“She has moved with me, through everywhere that I have been... she has been through relationships with me, through pets dying, she’s been there. So yeah, it’s a relationship.”
Ammie Pasqua is talking about Agatha, her cherished aloe plant.
“She was maybe six inches tall when I got her. She’s a big girl now. She’s like a great, great, great grandmother.”
Ammie folds origami cranes while she talks with us about her plants, "It’s having another companion you can take care of. Like anything, you have to put a little bit of care into it, and you’ll get a lot out of it."
Her garden is full of friends, especially in the springtime. In the winter, though, things get a little lonely, which is why she turned to folding origami. The paper provides color during seasons that are gray.
“I started folding origami as a kind of meditation practice. It was also about control for me,” she tells us. Ammie suffers from depression and anxiety. Her exercises of folding origami and gardening were methods for her to cope. “It’s a way for me to control one thing in my life.”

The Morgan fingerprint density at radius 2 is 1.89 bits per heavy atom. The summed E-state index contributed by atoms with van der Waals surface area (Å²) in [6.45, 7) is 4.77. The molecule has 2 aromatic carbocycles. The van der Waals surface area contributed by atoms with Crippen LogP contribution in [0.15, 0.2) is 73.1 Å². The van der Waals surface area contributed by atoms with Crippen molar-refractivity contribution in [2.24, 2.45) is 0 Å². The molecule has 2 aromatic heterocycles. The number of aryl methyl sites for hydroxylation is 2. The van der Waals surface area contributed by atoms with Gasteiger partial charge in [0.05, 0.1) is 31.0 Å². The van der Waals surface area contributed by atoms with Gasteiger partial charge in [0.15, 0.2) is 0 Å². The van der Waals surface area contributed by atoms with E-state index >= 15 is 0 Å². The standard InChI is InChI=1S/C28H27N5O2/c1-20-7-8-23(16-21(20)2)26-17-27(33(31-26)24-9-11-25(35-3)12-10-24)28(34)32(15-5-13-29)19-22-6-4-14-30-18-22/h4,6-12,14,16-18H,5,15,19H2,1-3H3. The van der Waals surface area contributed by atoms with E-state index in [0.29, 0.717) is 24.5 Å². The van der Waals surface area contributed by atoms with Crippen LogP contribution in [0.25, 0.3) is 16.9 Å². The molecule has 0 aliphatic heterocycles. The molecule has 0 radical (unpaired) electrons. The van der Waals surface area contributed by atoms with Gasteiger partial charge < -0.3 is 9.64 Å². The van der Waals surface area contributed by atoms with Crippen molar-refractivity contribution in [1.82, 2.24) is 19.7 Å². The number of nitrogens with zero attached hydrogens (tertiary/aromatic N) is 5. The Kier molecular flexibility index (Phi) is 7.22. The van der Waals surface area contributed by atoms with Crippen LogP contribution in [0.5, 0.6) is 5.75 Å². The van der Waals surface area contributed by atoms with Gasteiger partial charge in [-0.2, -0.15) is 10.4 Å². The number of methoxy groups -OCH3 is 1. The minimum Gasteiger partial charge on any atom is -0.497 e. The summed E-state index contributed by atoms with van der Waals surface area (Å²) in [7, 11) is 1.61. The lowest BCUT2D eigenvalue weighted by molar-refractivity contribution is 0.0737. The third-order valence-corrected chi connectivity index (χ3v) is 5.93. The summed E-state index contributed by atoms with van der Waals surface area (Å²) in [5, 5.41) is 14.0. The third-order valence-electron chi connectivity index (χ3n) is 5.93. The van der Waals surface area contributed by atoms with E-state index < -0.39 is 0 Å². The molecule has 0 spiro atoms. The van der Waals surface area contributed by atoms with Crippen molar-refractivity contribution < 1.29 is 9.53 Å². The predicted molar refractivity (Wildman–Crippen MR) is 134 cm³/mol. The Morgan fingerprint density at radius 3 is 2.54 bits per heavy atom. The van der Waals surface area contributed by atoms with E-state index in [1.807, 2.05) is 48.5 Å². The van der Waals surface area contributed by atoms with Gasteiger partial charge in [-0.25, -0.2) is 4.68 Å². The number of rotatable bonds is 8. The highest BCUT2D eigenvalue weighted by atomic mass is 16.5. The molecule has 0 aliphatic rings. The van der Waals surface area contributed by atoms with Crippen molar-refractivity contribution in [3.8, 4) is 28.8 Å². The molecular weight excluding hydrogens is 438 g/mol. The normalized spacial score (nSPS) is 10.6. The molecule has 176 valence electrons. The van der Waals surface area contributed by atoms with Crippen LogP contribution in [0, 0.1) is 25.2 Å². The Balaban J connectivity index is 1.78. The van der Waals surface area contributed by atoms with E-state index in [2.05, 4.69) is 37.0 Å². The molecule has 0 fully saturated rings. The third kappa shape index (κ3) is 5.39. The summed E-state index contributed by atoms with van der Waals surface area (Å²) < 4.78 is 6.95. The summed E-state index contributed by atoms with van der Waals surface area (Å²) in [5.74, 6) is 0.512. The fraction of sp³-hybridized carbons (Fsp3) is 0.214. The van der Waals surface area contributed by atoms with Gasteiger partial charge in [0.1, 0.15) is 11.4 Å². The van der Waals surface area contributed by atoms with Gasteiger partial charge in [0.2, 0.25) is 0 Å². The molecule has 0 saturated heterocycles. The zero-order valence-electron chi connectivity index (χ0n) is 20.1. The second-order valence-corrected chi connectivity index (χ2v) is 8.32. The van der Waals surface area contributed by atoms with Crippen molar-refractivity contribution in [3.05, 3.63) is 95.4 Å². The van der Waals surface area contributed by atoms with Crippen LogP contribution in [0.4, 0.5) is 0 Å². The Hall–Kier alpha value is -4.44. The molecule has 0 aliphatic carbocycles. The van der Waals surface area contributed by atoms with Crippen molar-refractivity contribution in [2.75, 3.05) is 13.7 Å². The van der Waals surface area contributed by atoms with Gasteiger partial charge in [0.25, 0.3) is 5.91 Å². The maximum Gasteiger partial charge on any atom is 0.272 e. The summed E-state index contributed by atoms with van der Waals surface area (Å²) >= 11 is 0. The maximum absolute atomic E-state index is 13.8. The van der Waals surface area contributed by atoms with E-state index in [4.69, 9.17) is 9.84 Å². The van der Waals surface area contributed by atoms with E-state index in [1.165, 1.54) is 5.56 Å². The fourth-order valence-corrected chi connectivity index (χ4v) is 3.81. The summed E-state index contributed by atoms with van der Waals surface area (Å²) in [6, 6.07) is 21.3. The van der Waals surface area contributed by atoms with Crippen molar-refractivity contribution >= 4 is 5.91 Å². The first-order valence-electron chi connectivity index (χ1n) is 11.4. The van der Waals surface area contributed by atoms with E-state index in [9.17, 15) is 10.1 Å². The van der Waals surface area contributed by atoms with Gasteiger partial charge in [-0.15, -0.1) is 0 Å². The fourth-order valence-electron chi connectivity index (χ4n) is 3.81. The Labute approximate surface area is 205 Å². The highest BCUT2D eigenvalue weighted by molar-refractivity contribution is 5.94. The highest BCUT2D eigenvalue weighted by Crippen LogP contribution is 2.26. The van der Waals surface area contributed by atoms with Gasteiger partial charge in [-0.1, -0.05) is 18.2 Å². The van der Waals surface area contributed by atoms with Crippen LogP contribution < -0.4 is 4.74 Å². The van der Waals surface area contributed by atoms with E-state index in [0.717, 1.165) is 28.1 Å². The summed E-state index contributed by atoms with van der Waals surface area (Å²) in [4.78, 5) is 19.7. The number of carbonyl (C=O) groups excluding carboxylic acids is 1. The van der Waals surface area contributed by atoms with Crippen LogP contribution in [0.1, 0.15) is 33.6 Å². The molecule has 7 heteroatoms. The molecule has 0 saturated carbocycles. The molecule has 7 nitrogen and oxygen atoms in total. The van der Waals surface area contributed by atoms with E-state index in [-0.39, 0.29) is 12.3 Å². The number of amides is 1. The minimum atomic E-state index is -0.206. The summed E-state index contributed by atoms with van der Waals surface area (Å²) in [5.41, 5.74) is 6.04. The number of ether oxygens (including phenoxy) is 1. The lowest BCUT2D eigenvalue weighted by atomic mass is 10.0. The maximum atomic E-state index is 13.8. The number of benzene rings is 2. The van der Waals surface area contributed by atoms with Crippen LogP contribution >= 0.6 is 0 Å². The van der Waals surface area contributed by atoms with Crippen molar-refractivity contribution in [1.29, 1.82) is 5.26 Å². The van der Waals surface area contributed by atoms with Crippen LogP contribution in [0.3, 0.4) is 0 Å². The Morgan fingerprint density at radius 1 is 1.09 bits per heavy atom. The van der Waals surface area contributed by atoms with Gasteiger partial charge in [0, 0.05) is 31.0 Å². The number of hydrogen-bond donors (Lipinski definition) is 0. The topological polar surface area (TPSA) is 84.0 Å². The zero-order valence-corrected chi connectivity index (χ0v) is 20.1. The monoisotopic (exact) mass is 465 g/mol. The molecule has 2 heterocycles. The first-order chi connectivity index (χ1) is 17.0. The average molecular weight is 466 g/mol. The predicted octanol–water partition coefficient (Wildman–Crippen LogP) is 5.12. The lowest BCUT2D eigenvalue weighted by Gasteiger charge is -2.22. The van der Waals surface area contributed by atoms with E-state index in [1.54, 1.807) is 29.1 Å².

When a garden is wild, it seems to be a reflection of the inward state of her mind. She begins to weed, begins to rearrange, begins to plant something new, and it affects her mind and her soul. Working in the garden organizes her thoughts.
“Smells also work for me,” she tells us, referring to her mental health. "Lemon verbena in particular is a wonderful scent to wake up to in the morning." Her method of “self medication” is actually pretty cheap, she says. Plants are worth every penny.
“You need green time, I think, anyway you can get it… It makes you happy. When they are thriving, a little part of you is thriving too.”
View Ammie's origami work at https://www.facebook.com/SpidertoungesOrigami/